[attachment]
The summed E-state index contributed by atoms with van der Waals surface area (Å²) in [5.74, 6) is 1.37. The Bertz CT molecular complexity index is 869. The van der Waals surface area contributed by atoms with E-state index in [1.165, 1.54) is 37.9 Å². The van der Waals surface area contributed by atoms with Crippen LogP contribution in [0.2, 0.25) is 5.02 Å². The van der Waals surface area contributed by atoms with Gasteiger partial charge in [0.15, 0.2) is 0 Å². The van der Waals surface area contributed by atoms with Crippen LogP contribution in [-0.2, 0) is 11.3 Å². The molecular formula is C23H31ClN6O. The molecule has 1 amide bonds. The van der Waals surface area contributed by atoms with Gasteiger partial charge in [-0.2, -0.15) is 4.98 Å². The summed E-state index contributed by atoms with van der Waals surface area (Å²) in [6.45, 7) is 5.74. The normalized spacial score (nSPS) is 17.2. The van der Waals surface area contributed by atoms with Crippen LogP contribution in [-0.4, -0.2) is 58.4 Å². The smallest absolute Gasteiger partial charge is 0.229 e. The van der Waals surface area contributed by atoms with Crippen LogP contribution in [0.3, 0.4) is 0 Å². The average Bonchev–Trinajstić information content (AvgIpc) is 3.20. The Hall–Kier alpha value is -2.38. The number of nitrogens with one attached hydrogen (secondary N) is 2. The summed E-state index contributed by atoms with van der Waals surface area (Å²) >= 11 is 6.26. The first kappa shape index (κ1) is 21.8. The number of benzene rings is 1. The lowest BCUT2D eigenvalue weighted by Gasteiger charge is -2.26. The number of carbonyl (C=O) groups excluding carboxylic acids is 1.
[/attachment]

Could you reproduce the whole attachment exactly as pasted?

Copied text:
The summed E-state index contributed by atoms with van der Waals surface area (Å²) in [5.74, 6) is 1.37. The Bertz CT molecular complexity index is 869. The van der Waals surface area contributed by atoms with E-state index in [1.165, 1.54) is 37.9 Å². The van der Waals surface area contributed by atoms with Crippen LogP contribution in [0.2, 0.25) is 5.02 Å². The van der Waals surface area contributed by atoms with Gasteiger partial charge in [0.15, 0.2) is 0 Å². The van der Waals surface area contributed by atoms with Crippen LogP contribution in [-0.2, 0) is 11.3 Å². The molecular formula is C23H31ClN6O. The molecule has 1 amide bonds. The van der Waals surface area contributed by atoms with Gasteiger partial charge in [-0.2, -0.15) is 4.98 Å². The summed E-state index contributed by atoms with van der Waals surface area (Å²) in [6.45, 7) is 5.74. The normalized spacial score (nSPS) is 17.2. The van der Waals surface area contributed by atoms with Crippen LogP contribution in [-0.4, -0.2) is 58.4 Å². The smallest absolute Gasteiger partial charge is 0.229 e. The van der Waals surface area contributed by atoms with Crippen LogP contribution in [0.3, 0.4) is 0 Å². The average Bonchev–Trinajstić information content (AvgIpc) is 3.20. The Hall–Kier alpha value is -2.38. The number of nitrogens with one attached hydrogen (secondary N) is 2. The summed E-state index contributed by atoms with van der Waals surface area (Å²) >= 11 is 6.26. The first kappa shape index (κ1) is 21.8. The number of benzene rings is 1. The lowest BCUT2D eigenvalue weighted by Gasteiger charge is -2.26. The number of carbonyl (C=O) groups excluding carboxylic acids is 1.